Good Bye Beast 2.0 – Auckland, New Zealand

Today we say goodbye to “The Beast 2.0”

We woke to some spectacular fog.  A truly beautiful gift from mother nature on this early morning.

Every minute the landscape changed.

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Today we return “The Beast 2.0” our camper that has been our home for the last month.

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Our plan of attack for returning the motorhome was going to be far less stressful than how we did things in Australia.

Step 1: get other people OUT of the camper.

SO, while I packed and Scarlet slept, Dan took Roland to the Museum of Transportation and Technology.

 

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Step 2: Get everything into carrying bags of some kind.  This was not our final packing.  We still have a few days in a hotel and access to laundry.  I separated the dirty and clean clothing. Kept the “electronics” together and bagged up the leftovers (our hotel has a mini kitchen too).

Once the boys were back we ate a quick lunch with leftovers in the fridge and headed off to the hotel.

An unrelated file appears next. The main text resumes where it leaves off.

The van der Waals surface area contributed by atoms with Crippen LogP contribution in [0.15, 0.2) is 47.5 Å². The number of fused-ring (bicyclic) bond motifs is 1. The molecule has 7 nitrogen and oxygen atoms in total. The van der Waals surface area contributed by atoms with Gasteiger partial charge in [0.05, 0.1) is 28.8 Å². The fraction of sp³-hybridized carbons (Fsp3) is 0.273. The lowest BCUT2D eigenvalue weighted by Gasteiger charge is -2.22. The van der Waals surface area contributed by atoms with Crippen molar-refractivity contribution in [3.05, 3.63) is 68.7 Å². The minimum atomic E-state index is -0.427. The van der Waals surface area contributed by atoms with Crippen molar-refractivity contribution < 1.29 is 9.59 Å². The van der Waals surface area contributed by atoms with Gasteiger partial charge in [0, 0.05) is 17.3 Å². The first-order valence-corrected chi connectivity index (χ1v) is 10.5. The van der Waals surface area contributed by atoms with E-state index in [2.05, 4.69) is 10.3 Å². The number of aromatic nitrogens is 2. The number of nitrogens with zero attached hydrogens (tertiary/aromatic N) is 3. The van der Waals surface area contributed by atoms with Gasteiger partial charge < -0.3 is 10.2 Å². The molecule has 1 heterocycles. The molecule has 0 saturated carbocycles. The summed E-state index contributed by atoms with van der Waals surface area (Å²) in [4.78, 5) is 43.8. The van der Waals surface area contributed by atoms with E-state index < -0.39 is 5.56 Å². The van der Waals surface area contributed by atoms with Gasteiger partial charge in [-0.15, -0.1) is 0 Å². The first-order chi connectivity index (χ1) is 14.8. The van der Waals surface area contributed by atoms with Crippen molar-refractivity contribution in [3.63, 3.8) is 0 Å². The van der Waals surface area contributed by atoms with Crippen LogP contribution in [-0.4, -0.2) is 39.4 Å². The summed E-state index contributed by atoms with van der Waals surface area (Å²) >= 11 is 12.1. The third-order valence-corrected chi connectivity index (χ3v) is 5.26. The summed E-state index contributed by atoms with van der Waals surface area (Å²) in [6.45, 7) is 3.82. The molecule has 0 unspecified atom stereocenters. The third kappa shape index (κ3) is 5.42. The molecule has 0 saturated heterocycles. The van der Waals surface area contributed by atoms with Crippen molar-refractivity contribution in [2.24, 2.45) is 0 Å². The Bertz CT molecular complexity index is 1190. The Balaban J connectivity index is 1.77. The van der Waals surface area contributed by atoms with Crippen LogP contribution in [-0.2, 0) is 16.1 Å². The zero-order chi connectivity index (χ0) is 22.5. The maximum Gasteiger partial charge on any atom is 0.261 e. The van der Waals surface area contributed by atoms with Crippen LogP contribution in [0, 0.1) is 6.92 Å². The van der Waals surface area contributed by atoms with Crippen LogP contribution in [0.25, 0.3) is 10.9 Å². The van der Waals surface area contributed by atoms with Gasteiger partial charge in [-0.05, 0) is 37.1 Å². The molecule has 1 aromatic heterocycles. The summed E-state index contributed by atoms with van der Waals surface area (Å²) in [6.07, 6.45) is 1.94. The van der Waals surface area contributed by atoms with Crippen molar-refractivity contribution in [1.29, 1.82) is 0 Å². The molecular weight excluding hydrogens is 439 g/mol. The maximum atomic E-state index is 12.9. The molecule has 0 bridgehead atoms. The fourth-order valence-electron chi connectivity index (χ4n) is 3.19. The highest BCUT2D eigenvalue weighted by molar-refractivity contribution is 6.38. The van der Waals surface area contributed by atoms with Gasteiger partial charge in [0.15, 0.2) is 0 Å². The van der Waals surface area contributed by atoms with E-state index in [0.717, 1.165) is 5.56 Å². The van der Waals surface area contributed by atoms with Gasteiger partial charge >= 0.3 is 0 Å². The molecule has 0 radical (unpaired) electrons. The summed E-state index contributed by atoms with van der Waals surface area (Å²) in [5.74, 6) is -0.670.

Step 3: Drop off all our stuff at the hotel BEFORE dropping off the camper. It was SO much easier dropping everything off there and leave Dan with the kids.

 

Step 4: I dropped off the camper and simply walked the 1Km back to the hotel!  We had extra liability insurance so there was no walk around to check for damage and we had also purchased the express return package so I did not need to fuel up or dump water/sewage.  Easy Peasy.

I spied this while returning the camper.  This place looks interesting….perhaps tomorrow.

 

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Coromandel – New Zealand

After visiting Hot Water Beach we decided to take the scenic route around the top of the Coromandel Peninsula.

Named after the HMS Coromandel who landed here in 1820, the rugged nature of the peninsula has limited its potential growth, despite being relatively close to Auckland.